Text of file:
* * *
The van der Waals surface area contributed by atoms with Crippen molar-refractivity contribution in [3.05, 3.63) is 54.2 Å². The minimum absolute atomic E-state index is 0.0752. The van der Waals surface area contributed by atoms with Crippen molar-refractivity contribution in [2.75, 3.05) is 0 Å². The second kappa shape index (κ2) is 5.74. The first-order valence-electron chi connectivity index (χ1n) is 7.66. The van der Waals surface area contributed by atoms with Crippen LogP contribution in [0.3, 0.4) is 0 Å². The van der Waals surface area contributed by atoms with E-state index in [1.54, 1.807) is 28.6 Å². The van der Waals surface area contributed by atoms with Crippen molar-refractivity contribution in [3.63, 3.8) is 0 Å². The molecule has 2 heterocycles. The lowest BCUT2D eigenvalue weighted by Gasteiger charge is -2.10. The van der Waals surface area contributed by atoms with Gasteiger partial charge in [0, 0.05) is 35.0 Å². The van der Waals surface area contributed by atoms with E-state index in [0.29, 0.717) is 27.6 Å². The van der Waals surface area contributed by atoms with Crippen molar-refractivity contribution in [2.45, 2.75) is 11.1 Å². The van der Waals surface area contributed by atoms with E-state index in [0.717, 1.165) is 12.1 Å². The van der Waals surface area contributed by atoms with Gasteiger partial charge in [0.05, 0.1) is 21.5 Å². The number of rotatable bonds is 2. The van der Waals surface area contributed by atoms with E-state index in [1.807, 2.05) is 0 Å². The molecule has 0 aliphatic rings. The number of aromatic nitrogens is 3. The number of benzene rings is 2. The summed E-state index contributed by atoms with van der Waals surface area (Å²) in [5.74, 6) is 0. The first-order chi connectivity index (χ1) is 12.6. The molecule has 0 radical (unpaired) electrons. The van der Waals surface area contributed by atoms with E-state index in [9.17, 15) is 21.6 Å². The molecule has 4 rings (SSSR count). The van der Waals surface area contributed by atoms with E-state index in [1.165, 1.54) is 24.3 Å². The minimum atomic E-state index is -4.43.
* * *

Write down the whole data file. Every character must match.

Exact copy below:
The van der Waals surface area contributed by atoms with Crippen molar-refractivity contribution in [3.05, 3.63) is 54.2 Å². The minimum absolute atomic E-state index is 0.0752. The van der Waals surface area contributed by atoms with Crippen molar-refractivity contribution in [2.75, 3.05) is 0 Å². The second kappa shape index (κ2) is 5.74. The first-order valence-electron chi connectivity index (χ1n) is 7.66. The van der Waals surface area contributed by atoms with Crippen LogP contribution in [0.3, 0.4) is 0 Å². The van der Waals surface area contributed by atoms with E-state index in [1.54, 1.807) is 28.6 Å². The van der Waals surface area contributed by atoms with Crippen molar-refractivity contribution in [3.63, 3.8) is 0 Å². The molecule has 2 heterocycles. The lowest BCUT2D eigenvalue weighted by Gasteiger charge is -2.10. The van der Waals surface area contributed by atoms with Gasteiger partial charge in [0, 0.05) is 35.0 Å². The van der Waals surface area contributed by atoms with E-state index in [0.29, 0.717) is 27.6 Å². The van der Waals surface area contributed by atoms with Crippen molar-refractivity contribution in [2.45, 2.75) is 11.1 Å². The van der Waals surface area contributed by atoms with E-state index in [0.717, 1.165) is 12.1 Å². The van der Waals surface area contributed by atoms with Gasteiger partial charge in [0.05, 0.1) is 21.5 Å². The number of rotatable bonds is 2. The van der Waals surface area contributed by atoms with E-state index in [1.807, 2.05) is 0 Å². The molecule has 0 aliphatic rings. The number of aromatic nitrogens is 3. The number of benzene rings is 2. The summed E-state index contributed by atoms with van der Waals surface area (Å²) in [5.74, 6) is 0. The first-order chi connectivity index (χ1) is 12.6. The molecule has 0 radical (unpaired) electrons. The van der Waals surface area contributed by atoms with E-state index in [9.17, 15) is 21.6 Å². The molecule has 4 rings (SSSR count). The van der Waals surface area contributed by atoms with E-state index in [1.165, 1.54) is 24.3 Å². The minimum atomic E-state index is -4.43.